Protests on Wall Street draw mixed reactions, though their economic concerns are shared by most Americans.
Protests on Wall Street and cities throughout the world are eliciting mixed reactions from everyday Americans who are sympathetic to the message, but perhaps not the medium.
The broad issues emerging from the protests resonate with average citizens who share the sense that corporations are profiting unfairly at a time most households are experiencing declining wealth and incomes. The Occupy Wall Street movement is protesting “mass injustice” that includes the taking of homes through illegal foreclosures and the outsourcing of jobs as part of an effort to cut pay and healthcare, according to a declaration on the group’s website
“They have taken bailouts from taxpayers with impunity and continue to give Executives exorbitant bonuses,” states the declaration. “They have held students hostage with tens of thousands of dollars of debt on education, which is itself a human right.”
A key demand, increased taxes for the rich, has widespread support, according to a survey of 843 investors conducted this month by Millionaire Corner. Seventy percent of investors with a net worth of $100,000 up to $1 million agree that raising taxes on individuals with a more than $1 million in income would improve the economic situation. Half of these investors favor raising taxes on households with more than $250,000 in income.
More than 60 percent of participants favor increased investment in alternative energy, another key demand expressed in the protests on Wall Street, and more than 62 percent support creating jobs through road, bridge and other infrastructure projects.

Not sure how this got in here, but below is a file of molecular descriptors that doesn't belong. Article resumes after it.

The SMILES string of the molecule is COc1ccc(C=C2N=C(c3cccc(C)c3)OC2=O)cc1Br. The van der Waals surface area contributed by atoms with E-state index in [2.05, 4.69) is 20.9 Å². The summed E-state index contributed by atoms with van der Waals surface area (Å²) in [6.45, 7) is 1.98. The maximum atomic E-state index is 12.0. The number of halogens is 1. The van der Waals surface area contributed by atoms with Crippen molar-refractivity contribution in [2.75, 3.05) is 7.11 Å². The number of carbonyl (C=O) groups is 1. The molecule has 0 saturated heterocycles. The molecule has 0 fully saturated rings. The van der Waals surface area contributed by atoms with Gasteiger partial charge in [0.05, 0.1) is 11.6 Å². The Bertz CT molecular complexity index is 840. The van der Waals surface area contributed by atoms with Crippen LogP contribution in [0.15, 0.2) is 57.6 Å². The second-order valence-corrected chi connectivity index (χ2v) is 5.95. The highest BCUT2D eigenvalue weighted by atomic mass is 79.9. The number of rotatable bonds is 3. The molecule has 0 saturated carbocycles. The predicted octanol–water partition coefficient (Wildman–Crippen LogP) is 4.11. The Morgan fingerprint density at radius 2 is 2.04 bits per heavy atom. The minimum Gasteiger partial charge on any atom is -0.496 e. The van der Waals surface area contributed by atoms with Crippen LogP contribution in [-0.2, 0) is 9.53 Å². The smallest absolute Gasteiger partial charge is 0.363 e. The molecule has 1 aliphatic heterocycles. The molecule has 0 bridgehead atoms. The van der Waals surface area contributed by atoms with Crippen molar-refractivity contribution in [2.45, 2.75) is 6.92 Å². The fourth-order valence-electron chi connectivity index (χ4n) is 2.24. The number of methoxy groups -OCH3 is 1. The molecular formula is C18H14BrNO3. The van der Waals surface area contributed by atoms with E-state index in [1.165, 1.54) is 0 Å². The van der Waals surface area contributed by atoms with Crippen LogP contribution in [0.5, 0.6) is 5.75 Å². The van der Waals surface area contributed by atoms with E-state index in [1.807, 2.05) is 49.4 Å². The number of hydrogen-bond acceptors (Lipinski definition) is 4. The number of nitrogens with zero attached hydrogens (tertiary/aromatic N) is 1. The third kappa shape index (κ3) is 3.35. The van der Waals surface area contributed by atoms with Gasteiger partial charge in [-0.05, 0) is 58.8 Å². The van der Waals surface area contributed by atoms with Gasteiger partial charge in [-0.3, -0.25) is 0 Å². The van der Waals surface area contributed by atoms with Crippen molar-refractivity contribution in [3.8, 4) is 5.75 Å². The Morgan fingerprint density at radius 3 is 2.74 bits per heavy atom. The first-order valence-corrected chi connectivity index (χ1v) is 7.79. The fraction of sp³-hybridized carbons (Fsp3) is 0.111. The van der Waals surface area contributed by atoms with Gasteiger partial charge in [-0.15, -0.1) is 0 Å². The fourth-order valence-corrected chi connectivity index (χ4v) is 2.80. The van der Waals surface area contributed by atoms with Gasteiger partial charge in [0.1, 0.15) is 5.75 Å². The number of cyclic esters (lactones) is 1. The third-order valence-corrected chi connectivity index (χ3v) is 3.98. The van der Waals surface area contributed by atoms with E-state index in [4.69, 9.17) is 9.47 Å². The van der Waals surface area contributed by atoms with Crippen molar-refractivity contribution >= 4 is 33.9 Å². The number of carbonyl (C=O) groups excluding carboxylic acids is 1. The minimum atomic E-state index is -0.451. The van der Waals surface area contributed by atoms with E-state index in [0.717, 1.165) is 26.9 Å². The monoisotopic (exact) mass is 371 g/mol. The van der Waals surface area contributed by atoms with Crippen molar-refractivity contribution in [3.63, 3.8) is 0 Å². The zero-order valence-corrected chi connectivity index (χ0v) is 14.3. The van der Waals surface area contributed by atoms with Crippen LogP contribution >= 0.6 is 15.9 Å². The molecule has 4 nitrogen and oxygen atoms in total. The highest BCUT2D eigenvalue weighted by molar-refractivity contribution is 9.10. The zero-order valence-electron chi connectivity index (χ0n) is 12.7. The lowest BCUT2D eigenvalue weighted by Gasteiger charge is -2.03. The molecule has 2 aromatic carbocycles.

While the ideas championed by the protests on Wall Street receive majority support, the protesters themselves prove to be more controversial. About 34 percent of survey participants agree that the protesters are making a good and valid point, while another 34 percent say the protesters represent “the anti-capitalist and anti-free market elements in our society.” About 26 percent believe the protests will be a force in the next election, and 28 percent say the protests will be short-lived.
“These mixed sentiments reflect the anger and confusion many Main Street investors feel in the wake of the recession,” said Catherine McBreen, president of Millionaire Corner. “Most Americans want financial reform, but are not sure that street protests are an effective way to bring it about.”
The protests on Wall Street began on September 17thand, according to the movement, are now taking place in more than 100 U.S. cities and more than 1,500 cities around the world. Critics say the group has no clear message, but the an official statement by the Occupy Wall Street movement claims, “The one thing we all have in common is that we are the 99 percent that will no longer tolerate the greed and corruption of the 1 percent.”
The group claims to be “fighting back against the corrosive power of major banks and multinational corporations over the democratic process, and the role of Wall Street in creating an economic collapse that has caused the greatest recession in generations.”